A Sudbury exterminating company has brought in an additional worker to help them detect bed bugs.
He’s a furry, four-legged bed-bug tracker — a canine named "Scooby."
Scooby is a sniffer dog for Orkin Canada in Toronto, and was called on by Sudbury branch manager Andy Briere to come poke his nose around an apartment complex in the city that had experienced bed-bug infestations.
While inspecting an apartment, Scooby's highly trained sense of smell hones in on the strawberry-scented pheromones the pests give off.
"Scooby’s going to be able to sometimes detect [the bed bugs] from the front door," Burnell said.
"After we bring him in, he’ll be able to pinpoint the different areas, such as the living room, the nightstand. Anywhere there’s a large amount of activity, he’s going to find them for me."
After Scooby locates the bugs, Orkin will send in a team of bed-bug technicians to exterminate them.
Dog’s 'personality' is key
When it comes to apartment buildings, the Sudbury District Health Unit said it’s up to tenants and landlords to report and take measures to treat bed bugs.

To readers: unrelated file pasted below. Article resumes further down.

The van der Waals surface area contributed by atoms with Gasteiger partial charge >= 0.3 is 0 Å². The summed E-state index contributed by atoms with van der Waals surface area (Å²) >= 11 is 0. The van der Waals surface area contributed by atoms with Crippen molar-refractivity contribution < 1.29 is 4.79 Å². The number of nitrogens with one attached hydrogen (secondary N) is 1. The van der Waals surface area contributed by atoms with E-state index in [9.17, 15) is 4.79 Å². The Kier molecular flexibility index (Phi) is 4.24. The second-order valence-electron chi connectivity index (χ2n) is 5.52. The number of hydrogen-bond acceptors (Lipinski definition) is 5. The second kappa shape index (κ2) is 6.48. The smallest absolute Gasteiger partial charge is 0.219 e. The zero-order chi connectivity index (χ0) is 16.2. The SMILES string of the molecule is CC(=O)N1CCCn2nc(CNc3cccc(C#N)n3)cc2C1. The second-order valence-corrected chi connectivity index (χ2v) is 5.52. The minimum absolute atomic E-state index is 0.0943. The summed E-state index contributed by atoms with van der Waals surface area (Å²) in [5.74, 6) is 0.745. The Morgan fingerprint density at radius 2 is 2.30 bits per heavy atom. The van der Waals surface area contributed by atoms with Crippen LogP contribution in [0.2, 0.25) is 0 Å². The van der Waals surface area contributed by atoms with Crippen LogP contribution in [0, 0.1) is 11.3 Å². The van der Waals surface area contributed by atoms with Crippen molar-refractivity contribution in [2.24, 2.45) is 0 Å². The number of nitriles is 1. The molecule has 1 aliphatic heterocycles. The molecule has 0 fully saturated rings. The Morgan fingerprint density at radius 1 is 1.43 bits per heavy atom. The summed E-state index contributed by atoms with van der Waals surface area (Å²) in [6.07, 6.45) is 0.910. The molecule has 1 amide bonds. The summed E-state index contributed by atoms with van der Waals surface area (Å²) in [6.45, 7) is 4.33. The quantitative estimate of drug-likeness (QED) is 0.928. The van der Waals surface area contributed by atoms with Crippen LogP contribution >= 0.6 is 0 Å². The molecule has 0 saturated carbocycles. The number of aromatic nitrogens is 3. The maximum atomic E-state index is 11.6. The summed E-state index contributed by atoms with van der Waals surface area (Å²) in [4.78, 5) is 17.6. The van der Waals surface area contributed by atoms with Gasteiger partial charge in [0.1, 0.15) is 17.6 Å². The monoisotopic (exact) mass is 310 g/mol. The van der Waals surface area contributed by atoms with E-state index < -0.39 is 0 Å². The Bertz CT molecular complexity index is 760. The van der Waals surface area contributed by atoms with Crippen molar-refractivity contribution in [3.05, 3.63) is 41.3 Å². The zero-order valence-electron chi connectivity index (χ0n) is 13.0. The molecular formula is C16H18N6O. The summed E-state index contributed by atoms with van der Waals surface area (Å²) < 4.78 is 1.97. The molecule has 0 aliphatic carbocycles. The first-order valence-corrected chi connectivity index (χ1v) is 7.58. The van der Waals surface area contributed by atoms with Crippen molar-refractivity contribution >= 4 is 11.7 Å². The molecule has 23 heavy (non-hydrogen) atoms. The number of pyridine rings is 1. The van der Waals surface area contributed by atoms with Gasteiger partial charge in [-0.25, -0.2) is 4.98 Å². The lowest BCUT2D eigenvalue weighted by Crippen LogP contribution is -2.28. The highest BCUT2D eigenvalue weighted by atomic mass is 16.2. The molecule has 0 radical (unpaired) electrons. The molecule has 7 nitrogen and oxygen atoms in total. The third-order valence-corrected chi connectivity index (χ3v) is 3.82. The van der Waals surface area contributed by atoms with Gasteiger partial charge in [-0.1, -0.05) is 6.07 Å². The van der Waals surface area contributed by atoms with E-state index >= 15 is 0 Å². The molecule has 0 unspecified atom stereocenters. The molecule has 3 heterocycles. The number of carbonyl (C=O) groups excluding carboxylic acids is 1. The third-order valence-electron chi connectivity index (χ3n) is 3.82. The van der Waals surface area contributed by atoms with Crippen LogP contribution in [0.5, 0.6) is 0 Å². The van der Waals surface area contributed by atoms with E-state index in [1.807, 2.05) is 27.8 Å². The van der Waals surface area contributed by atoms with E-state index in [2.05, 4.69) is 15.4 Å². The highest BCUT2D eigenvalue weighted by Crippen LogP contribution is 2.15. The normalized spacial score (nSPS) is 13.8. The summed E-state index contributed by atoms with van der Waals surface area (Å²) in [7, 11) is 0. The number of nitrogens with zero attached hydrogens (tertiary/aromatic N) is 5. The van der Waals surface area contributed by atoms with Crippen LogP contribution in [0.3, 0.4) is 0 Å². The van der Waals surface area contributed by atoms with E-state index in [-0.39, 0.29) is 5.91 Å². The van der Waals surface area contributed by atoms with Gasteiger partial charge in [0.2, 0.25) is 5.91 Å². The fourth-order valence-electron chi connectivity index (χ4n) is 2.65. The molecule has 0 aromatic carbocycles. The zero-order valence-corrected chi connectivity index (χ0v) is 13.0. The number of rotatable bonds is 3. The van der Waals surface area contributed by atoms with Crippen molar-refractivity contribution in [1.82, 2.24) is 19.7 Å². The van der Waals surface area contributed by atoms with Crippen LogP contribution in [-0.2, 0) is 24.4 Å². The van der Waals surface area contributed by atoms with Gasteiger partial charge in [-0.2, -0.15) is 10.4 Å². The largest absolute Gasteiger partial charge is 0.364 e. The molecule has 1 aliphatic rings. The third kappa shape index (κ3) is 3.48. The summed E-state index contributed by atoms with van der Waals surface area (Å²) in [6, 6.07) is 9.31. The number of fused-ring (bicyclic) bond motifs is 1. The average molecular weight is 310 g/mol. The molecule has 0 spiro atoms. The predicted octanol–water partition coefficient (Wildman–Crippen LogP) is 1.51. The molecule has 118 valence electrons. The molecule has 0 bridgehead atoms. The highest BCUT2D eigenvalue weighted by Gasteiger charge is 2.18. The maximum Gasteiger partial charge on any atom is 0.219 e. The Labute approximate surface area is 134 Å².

Unless the cases are reported to the health unit, the organization has no way of tracking the number of infestations, said Burgess Hawkins, the manager of health hazard investigation.
There were 45 confirmed bed-bug infestations in the city last year, according to Hawkins.
Scooby is a two-year-old mix-breed dog – but breed isn’t what makes a good sniffer dog, Burnell said.
"It doesn’t really matter the breed, it’s all in the character of the dog. If he’s willing to listen, has lots of energy, and wants to do the work, you can teach any dog to do this," he said.
The dog has to keep his senses sharp, and Burnell, who is also Scooby’s owner. He regularly hides a small vial of bed bugs at home to allow Scooby to exercise his skills.
"He doesn’t eat breakfast, lunch, dinner, he eats when he finds bed bugs, and that’s how you establish that he’s going to do his job properly," Burnell said.
A sniffer dog for northern Ontario?
Orkin Canada has six bed-bug sniffing dogs and canine handlers across the country, Briere said.
This is the third time Scooby has come from southern Ontario to the north. He also went to work sniffing around a summer camp property and a dorm building.
Getting a bed-bug detecting dog for the region is something Orkin is considering.
"The more often that we bring [Scooby] up, the more it indicates a need for our own [dog] in northern Ontario," Briere said. "I think there’s a need for it in the near future."
Currently the bed-bug team with the Sudbury branch of Orkin is all human. Orkin Sudbury employs a four-man team of bed-bug technicians, a crew Briere said is called on a few times every week to do bed bug work in town.